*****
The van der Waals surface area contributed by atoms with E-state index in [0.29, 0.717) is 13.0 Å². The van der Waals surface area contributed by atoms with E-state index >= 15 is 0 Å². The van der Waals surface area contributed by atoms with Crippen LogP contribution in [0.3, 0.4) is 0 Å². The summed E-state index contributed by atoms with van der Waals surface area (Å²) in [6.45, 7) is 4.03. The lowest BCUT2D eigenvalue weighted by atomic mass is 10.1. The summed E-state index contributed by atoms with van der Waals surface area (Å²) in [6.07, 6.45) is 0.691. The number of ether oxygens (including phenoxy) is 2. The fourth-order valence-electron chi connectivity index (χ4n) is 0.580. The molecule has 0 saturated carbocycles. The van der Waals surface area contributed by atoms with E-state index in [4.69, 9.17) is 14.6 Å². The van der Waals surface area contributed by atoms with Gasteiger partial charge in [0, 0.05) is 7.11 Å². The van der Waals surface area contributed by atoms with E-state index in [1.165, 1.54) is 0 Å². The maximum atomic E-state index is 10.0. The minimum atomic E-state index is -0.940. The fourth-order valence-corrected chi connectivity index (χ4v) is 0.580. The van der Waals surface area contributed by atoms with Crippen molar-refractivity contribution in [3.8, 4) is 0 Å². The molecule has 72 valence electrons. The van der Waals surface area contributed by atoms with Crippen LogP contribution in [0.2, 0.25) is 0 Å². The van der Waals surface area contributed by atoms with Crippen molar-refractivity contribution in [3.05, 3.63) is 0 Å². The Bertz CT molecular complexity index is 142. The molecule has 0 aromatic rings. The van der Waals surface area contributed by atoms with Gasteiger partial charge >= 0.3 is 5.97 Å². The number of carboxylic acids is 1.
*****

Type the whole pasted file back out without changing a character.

The van der Waals surface area contributed by atoms with E-state index in [0.29, 0.717) is 13.0 Å². The van der Waals surface area contributed by atoms with E-state index >= 15 is 0 Å². The van der Waals surface area contributed by atoms with Crippen LogP contribution in [0.3, 0.4) is 0 Å². The summed E-state index contributed by atoms with van der Waals surface area (Å²) in [6.45, 7) is 4.03. The lowest BCUT2D eigenvalue weighted by atomic mass is 10.1. The summed E-state index contributed by atoms with van der Waals surface area (Å²) in [6.07, 6.45) is 0.691. The number of ether oxygens (including phenoxy) is 2. The fourth-order valence-electron chi connectivity index (χ4n) is 0.580. The molecule has 0 saturated carbocycles. The van der Waals surface area contributed by atoms with E-state index in [4.69, 9.17) is 14.6 Å². The van der Waals surface area contributed by atoms with Gasteiger partial charge in [0, 0.05) is 7.11 Å². The van der Waals surface area contributed by atoms with E-state index in [1.165, 1.54) is 0 Å². The maximum atomic E-state index is 10.0. The minimum atomic E-state index is -0.940. The fourth-order valence-corrected chi connectivity index (χ4v) is 0.580. The van der Waals surface area contributed by atoms with Crippen molar-refractivity contribution in [3.8, 4) is 0 Å². The molecule has 72 valence electrons. The van der Waals surface area contributed by atoms with Crippen LogP contribution in [0.2, 0.25) is 0 Å². The van der Waals surface area contributed by atoms with Crippen molar-refractivity contribution in [3.05, 3.63) is 0 Å². The Bertz CT molecular complexity index is 142. The molecule has 0 aromatic rings. The van der Waals surface area contributed by atoms with Gasteiger partial charge >= 0.3 is 5.97 Å². The number of carboxylic acids is 1.